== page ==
4 ways to prepare for living on campus

Students on campus

Living on campus can be an adjustment, especially for freshmen moving away from home for the first time and their parents.

Dr. Mark Allen Poisel, Vice President for Enrollment and Student Affairs at Augusta University and a change management expert, offers the following advice to make the move easier for the whole family.

  • Make a list; check it twice. Prepping for college can be hectic, which increases your chances of leaving vital items at home. Keep track of the belongings you’ll be taking by using a checklist of the essentials. Don’t forget to include your driver’s license, social security information, important university documents, and medications you take regularly on the list.
  • Review the rules. Before you start packing, review your school’s residence hall rules and guidelines. These regulations vary among institutions and will help you decide what you should take with you.  For instance, some schools permit small fans and a mini fridge, while others don’t allow halogen lamps or space heaters.
  • Bring the essentials. Resist the urge to over-pack as rooms can be quite small, especially when shared with other students. Consider bringing only a laptop, limited sets of clothing, toiletries, laundry necessities, and a few pictures or posters. Swap your items when you go home, and use storage containers or boxes to save space and stay organized.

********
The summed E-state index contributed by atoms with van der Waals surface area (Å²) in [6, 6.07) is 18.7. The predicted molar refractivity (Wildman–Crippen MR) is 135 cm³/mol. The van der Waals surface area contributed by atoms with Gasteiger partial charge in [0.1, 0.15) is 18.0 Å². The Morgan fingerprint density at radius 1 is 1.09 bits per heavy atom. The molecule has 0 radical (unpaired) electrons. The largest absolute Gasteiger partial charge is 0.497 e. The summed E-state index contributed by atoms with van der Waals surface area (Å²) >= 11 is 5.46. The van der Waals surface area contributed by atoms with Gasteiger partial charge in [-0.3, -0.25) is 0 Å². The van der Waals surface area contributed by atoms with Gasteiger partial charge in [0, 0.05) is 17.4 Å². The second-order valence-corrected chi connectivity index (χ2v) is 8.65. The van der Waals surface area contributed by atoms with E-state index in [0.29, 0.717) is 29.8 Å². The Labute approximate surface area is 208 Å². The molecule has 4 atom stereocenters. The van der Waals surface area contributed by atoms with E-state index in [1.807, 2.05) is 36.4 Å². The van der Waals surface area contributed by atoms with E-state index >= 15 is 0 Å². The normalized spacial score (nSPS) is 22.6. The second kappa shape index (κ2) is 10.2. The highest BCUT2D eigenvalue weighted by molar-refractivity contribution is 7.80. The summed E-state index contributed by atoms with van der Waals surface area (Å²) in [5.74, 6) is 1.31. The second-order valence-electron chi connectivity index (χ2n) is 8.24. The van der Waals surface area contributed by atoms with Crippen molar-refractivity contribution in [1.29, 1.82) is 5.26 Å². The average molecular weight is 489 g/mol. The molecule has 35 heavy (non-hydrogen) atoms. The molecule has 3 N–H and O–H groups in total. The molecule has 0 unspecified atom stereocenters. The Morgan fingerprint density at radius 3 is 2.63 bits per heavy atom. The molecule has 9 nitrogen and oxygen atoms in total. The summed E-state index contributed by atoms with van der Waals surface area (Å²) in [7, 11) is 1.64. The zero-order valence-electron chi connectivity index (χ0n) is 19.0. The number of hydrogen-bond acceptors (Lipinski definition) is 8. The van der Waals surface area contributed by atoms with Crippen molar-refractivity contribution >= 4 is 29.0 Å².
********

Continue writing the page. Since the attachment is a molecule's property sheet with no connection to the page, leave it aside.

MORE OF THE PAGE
• Set realistic roommate rules. Living with another person, especially in a small space, can be challenging at times. Make it a pleasant experience by talking with your roommate about common interests, class schedules and work together to set ground rules. If an argument arises, do your best to talk it out and move past it. When all else fails, consult your resident advisor for assistance.

Poisel suggests that parents focus on this being an important time for growth and independence in their child’s life instead of feeling anxious or overprotective about this transition.

“A large part of the college experience is your child’s search for self-identity,” said Poisel. “You will help them mature more quickly by remaining an anchor of unwavering support. This is a time for parents to encourage their young adults, but not to solve their problems for them.”

Editorial note:  New freshmen will be moving into Augusta University’s new Oak Hall residential housing on the Health Sciences Campus on Saturday, Aug. 13.

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Written by
Danielle Harris

Danielle Harris is Senior Media Relations Coordinator at Augusta University. Contact her to schedule an interview on this topic or with one of our experts at 706-721-7511 or deharris1@augusta.edu.

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Written by Danielle Harris

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